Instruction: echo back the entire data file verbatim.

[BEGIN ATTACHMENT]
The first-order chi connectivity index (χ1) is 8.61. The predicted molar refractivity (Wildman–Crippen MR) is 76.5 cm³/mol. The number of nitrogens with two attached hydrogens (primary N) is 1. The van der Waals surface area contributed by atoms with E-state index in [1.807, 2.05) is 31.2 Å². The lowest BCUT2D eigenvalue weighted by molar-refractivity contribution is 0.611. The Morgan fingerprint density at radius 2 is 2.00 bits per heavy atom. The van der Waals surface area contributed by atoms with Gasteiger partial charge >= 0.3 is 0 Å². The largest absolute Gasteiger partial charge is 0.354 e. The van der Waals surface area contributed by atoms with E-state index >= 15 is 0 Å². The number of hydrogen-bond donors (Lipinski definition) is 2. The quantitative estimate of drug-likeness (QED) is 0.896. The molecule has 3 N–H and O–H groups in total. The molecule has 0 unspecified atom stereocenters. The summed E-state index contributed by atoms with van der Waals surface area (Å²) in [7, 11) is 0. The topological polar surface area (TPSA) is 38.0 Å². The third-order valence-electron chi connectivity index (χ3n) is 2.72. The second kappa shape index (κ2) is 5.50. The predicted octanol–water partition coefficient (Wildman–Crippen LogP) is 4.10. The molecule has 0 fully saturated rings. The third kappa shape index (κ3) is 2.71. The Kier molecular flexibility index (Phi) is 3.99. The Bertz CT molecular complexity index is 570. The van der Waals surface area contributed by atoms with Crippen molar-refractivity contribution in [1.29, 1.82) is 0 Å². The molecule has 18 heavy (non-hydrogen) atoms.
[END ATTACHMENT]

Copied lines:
The first-order chi connectivity index (χ1) is 8.61. The predicted molar refractivity (Wildman–Crippen MR) is 76.5 cm³/mol. The number of nitrogens with two attached hydrogens (primary N) is 1. The van der Waals surface area contributed by atoms with E-state index in [1.807, 2.05) is 31.2 Å². The lowest BCUT2D eigenvalue weighted by molar-refractivity contribution is 0.611. The Morgan fingerprint density at radius 2 is 2.00 bits per heavy atom. The van der Waals surface area contributed by atoms with Gasteiger partial charge >= 0.3 is 0 Å². The largest absolute Gasteiger partial charge is 0.354 e. The van der Waals surface area contributed by atoms with E-state index >= 15 is 0 Å². The number of hydrogen-bond donors (Lipinski definition) is 2. The quantitative estimate of drug-likeness (QED) is 0.896. The molecule has 3 N–H and O–H groups in total. The molecule has 0 unspecified atom stereocenters. The summed E-state index contributed by atoms with van der Waals surface area (Å²) in [7, 11) is 0. The topological polar surface area (TPSA) is 38.0 Å². The third-order valence-electron chi connectivity index (χ3n) is 2.72. The second kappa shape index (κ2) is 5.50. The predicted octanol–water partition coefficient (Wildman–Crippen LogP) is 4.10. The molecule has 0 fully saturated rings. The third kappa shape index (κ3) is 2.71. The Kier molecular flexibility index (Phi) is 3.99. The Bertz CT molecular complexity index is 570. The van der Waals surface area contributed by atoms with Crippen molar-refractivity contribution in [1.29, 1.82) is 0 Å². The molecule has 18 heavy (non-hydrogen) atoms.